Earthquakes: the Same Effects, but Differing Responses

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Allysa R

Geography May 2011

Earthquakes: the Same Effects, but Differing Responses

        Earthquakes are the result of energy release within the earth’s crust, as well as an immense natural hazard greatly affecting people – despite whether it is a more or less economically developed country. However, the way in which responses occur may differ between these regions.

Underlying friction is the initial cause of earthquakes. As tectonic plates begin to shift, they are resistant and still held together by friction – whether with another plate, or the mantle. However, the force to shift the plate continues despite the friction against this force, until the force overpowers the friction and the plate moves; causing many impacts. Some include shaking and ground rupture; resulting in more or less damage to infrastructure, landslides and avalanches; which can occur if slopes are produced from the earthquake; and fires, if the earthquake causes damage to electrical power or gas lines. Other impacts include those caused by water – such as a tsunami; if the earthquake has caused sudden or abrupt movement of large masses of water, and floods; which occur from an overflow of water onto land. Lastly, humans can be impacted as earthquakes can cause injury and loss of life. Responses to earthquakes are affected by economic factors and types of technology available. Some immediate responses include rescue and medical teams taking action, tents given out to aid those affected, and emergency food and supplies distributed. Some long-term responses include re-built buildings, re-established water supplies, and tightened building laws to prevent damage in case of future natural hazards. Primary effects include buildings collapsing, roads to crack, bridges to fall, and several other factors. Some secondary effects include fires caused by broken gas pipes, diseases caused by corpses that haven’t been buried, and sewerage pipes bursting and later contaminating water supplies.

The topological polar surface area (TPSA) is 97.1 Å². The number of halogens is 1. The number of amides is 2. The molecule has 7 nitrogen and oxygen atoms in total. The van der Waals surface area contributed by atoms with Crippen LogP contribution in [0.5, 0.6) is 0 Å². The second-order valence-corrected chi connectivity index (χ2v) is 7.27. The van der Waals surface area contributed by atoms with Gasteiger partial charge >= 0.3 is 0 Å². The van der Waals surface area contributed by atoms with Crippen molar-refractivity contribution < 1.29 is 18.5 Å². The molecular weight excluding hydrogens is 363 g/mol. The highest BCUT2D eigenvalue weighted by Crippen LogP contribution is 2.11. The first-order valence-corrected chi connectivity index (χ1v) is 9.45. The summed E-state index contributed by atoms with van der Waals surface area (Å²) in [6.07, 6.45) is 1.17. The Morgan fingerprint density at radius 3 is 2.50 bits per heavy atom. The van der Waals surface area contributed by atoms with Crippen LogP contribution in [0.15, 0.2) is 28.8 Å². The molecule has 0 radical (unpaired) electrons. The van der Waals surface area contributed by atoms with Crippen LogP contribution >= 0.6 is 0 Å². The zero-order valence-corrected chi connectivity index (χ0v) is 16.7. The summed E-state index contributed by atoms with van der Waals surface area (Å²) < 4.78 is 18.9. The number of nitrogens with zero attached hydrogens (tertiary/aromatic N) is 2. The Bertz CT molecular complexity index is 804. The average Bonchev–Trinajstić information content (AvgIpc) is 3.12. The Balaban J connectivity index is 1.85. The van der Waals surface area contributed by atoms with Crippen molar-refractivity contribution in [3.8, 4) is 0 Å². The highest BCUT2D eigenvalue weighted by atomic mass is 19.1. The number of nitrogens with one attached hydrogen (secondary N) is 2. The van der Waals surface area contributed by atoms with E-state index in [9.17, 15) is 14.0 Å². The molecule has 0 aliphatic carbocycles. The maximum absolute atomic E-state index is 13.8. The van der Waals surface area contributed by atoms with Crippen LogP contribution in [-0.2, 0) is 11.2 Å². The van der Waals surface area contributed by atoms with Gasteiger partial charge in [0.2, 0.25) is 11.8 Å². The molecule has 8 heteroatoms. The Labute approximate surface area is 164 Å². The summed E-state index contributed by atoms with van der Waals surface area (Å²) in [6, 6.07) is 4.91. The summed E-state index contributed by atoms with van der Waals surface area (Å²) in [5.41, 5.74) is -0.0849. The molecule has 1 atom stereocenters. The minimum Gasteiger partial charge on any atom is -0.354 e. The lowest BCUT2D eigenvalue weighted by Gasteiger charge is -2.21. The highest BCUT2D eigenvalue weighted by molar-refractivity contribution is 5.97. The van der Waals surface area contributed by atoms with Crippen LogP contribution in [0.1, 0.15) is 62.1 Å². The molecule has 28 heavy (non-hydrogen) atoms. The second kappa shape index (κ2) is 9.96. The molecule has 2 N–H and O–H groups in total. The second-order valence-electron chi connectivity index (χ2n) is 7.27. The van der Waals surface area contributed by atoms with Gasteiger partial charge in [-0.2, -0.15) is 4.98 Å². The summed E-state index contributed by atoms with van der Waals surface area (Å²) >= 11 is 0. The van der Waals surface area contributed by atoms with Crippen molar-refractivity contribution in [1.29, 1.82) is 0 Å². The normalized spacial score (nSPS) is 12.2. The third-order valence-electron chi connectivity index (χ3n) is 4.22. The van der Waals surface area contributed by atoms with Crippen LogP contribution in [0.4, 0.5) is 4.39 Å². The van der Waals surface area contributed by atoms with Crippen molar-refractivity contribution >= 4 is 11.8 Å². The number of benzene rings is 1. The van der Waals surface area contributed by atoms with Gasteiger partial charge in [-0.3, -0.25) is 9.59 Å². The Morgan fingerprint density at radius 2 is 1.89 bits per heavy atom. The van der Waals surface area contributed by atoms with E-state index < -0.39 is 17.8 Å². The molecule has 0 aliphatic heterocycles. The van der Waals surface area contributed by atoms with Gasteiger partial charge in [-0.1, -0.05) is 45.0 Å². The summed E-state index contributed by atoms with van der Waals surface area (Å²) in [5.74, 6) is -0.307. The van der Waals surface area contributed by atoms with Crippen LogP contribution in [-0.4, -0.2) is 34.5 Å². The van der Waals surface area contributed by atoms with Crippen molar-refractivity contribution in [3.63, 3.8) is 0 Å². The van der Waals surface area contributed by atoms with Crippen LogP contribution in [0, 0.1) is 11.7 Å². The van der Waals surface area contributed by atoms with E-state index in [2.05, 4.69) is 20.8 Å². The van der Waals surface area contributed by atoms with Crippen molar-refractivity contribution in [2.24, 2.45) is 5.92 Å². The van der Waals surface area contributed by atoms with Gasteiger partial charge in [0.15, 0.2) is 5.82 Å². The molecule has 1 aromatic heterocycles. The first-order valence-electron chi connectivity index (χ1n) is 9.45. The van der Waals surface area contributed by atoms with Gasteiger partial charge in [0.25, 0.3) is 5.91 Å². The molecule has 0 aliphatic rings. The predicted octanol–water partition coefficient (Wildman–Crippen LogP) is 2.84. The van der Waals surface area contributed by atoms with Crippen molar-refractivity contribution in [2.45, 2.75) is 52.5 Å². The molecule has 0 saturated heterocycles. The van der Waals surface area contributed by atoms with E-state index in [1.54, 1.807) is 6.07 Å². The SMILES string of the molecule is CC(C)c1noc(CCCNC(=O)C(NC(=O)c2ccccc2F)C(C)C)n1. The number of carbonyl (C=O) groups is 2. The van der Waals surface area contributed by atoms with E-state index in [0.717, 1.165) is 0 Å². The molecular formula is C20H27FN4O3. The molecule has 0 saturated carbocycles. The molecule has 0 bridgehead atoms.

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As it is a natural hazard that occurs as the result of an energy release within the earth’s crust, at this moment, earthquakes are not preventable. However, scientists are currently conducting research towards these findings. So far, one measure taken to prevent earthquake damage is the construction of buildings. In some places, new laws are being enforced with specific requirements and features of structures that are to be built – such as, for example, base of a building must be made of a material resistant to movement. There are several possible outcomes of earthquakes – therefore many different factors of ...

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A rather brief review of the different impacts that earthquakes have. This needs a lot more detail in terms of the case studies and comparisons between earthquakes in MEDCs and LEDCs. 3 stars